2. Boosting Fundamental Frequencies: The boosting of fundamental frequencies is also one of the first things a new engineer tries, but boosting of fundamentals should be the last thing ever considered. Accenting fundamental frequencies usually makes the instrument indistinct and muddy sounding. The fundamental frequencies of two instruments playing the same part are the same, therefore, accenting the fundamental of instruments playing the same part makes both instruments closer to sounding the same (indistinction). When two instruments are playing similar parts in the same key they also get indistinct when the fundamental of either instrument is boosted. If an instrument sounds "thin" or "small" one can carefully boost fundamental frequencies to correct this. The microphone could have been poorly placed and/or the harmonics over-boosted with EQ. Another application for boosting fundamental frequencies would be to do so when an instrument was playing by itself (in solos etc.).
3. Reducing Fundamental Frequencies: Reducing fundamental freq in an instrument tends to accent all of the harmonics and is a good alternative to boosting harmonics. The method is most often used in rock recording but works well for all styles of music. This technique found its way to the suggested freq chart:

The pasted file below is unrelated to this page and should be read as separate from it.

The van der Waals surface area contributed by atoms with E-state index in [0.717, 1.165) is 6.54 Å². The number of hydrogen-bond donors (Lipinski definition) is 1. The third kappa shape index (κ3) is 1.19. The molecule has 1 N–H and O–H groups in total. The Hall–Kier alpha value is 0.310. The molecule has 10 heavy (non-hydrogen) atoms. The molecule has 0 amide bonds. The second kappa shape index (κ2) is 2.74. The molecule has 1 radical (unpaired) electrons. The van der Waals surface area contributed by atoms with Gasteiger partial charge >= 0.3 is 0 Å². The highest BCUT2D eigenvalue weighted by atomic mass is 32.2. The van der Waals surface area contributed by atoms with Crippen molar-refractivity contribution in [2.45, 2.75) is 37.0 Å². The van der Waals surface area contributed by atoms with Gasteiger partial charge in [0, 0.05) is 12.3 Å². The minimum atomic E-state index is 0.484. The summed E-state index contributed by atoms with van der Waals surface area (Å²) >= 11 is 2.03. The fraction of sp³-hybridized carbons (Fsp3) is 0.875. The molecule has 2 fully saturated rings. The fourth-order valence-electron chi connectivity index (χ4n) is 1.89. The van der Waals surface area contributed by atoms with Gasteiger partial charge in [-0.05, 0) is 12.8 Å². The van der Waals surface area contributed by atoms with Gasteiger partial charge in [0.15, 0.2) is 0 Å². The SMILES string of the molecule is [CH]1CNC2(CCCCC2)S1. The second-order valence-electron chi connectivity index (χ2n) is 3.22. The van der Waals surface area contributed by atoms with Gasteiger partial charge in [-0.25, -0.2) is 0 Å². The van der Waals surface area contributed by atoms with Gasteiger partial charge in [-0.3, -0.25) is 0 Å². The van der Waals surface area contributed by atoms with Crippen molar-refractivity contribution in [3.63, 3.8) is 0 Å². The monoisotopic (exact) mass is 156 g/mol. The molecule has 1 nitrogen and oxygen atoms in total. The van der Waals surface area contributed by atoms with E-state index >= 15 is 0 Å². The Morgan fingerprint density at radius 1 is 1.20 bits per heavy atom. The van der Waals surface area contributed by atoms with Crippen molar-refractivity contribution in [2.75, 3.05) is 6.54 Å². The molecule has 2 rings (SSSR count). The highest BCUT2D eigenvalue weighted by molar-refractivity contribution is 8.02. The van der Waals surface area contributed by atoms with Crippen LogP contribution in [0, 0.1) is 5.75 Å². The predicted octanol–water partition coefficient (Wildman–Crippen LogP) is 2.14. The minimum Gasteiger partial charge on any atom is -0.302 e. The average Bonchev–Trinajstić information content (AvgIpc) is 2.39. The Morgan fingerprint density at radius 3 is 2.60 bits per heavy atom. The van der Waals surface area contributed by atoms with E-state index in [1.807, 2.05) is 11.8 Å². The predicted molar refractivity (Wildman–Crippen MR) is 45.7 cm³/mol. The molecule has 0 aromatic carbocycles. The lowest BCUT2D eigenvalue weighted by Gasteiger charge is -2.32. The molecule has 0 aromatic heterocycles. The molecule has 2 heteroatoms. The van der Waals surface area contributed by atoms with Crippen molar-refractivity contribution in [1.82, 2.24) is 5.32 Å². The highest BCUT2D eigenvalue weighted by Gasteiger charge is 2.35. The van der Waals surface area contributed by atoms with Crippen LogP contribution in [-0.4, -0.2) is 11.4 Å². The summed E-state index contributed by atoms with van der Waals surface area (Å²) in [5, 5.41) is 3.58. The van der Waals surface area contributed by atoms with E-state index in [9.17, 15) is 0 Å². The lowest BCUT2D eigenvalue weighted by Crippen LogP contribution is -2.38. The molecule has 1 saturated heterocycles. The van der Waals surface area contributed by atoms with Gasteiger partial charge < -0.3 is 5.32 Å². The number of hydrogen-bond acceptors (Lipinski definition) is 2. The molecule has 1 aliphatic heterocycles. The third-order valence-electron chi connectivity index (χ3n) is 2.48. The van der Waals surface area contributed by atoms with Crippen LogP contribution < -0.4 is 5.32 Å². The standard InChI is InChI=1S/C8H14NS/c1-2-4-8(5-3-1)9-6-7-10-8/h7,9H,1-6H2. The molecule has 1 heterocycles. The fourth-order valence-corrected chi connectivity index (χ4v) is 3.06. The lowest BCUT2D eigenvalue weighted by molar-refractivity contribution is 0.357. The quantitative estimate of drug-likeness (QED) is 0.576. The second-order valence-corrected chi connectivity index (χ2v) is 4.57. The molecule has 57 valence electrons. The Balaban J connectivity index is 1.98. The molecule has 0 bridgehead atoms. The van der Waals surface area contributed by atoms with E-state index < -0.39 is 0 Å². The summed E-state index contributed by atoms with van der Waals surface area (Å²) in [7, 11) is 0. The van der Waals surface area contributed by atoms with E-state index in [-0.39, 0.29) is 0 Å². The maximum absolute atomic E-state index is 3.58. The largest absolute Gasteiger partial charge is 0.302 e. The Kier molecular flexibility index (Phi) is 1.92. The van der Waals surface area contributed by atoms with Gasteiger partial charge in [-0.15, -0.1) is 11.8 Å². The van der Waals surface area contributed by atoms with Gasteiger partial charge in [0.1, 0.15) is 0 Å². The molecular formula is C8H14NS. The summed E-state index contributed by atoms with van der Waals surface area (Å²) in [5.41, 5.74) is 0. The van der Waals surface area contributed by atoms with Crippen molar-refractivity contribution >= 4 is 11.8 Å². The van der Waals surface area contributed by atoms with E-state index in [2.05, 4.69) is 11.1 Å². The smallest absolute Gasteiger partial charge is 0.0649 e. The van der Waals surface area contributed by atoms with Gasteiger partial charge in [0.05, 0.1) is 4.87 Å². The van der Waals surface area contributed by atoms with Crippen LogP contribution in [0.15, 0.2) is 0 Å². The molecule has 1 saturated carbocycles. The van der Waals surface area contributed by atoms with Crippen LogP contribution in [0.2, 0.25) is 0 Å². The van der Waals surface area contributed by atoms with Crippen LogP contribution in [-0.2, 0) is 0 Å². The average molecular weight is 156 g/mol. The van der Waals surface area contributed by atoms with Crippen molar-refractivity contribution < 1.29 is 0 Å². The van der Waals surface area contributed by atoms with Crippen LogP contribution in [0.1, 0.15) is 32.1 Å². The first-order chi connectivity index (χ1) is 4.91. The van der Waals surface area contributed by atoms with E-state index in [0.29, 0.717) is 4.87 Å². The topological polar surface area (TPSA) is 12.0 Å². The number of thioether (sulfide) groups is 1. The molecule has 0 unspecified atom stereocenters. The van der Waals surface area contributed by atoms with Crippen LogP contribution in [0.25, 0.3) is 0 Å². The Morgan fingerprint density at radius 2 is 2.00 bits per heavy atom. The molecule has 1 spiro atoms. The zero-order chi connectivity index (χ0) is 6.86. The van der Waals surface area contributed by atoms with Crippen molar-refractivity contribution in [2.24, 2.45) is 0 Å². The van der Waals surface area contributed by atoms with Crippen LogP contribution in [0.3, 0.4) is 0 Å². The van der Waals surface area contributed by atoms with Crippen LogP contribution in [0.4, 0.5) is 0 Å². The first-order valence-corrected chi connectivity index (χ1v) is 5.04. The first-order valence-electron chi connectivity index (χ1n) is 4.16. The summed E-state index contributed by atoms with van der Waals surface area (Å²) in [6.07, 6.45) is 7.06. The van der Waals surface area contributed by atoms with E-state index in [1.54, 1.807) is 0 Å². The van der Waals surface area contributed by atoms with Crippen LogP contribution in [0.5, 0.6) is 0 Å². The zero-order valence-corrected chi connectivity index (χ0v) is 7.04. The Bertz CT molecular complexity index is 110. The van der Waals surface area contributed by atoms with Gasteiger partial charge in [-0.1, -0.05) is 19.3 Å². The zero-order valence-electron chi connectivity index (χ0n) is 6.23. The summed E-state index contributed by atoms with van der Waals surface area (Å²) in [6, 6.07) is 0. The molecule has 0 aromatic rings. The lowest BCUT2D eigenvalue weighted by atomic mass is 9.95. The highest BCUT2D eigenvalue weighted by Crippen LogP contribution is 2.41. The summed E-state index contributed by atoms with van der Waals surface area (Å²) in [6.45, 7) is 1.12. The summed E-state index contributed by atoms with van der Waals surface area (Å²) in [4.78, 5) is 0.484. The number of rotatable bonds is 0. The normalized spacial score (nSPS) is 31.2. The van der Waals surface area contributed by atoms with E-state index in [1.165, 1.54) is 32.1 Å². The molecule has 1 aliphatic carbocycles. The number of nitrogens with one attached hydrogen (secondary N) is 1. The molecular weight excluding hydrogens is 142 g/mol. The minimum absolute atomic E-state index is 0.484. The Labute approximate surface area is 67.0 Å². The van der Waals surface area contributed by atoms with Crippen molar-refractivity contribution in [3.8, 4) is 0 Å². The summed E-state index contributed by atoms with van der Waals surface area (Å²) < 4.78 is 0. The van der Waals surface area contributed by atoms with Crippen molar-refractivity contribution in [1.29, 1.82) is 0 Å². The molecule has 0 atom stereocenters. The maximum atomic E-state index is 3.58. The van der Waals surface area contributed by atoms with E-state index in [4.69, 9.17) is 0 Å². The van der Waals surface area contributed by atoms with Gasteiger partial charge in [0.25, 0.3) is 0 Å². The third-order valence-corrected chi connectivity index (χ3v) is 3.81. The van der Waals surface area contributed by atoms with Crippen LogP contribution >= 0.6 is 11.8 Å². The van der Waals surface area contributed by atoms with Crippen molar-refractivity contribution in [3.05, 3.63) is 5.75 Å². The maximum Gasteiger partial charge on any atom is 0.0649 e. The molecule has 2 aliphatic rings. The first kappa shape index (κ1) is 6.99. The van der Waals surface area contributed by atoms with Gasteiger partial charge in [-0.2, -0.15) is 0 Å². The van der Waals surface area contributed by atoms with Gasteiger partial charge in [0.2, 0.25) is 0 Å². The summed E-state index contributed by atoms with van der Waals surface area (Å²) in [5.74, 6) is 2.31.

Instrument Frequency Description
Bass- 40 Hz "Reduce to decrease "boom" and increase recognition."
Guitar- 100 Hz "Reduce to decrease boom and increase clarity."
Vocal- 200 Hz "Reduce to decrease muddiness of vocals."
4. Complementary Equalization: One of the hardest things to overcome in mixing is the hearing limitation known as masking. Masking is one sound covering up all or part of another sound because the frequencies of the two sounds are close. The sound that is slightly louder sort of "wipes out" the other sound. The way this works with music is that one instrument will make the other instrument sound dull and indistinct. It is frustrating to both the novice and the experienced engineer that an instrument sounds so great by itself and so "lifeless" in the mix. An equalizer is a "level control" for certain rangers of frequencies. When you boost a frequency with EQ, you are making the dialed up frequency louder than others (as well as frequencies that are close to the frequency set on the equalizer). When you dip or cut with an equalizer you are reducing level of frequencies in that range. When you have indistinct sound between two instruments, you can use a method called "complementary equalization." The idea is to boost a certain frequency on one instrument and dip that same frequency on another instrument. This will get both instruments distinct, when properly done.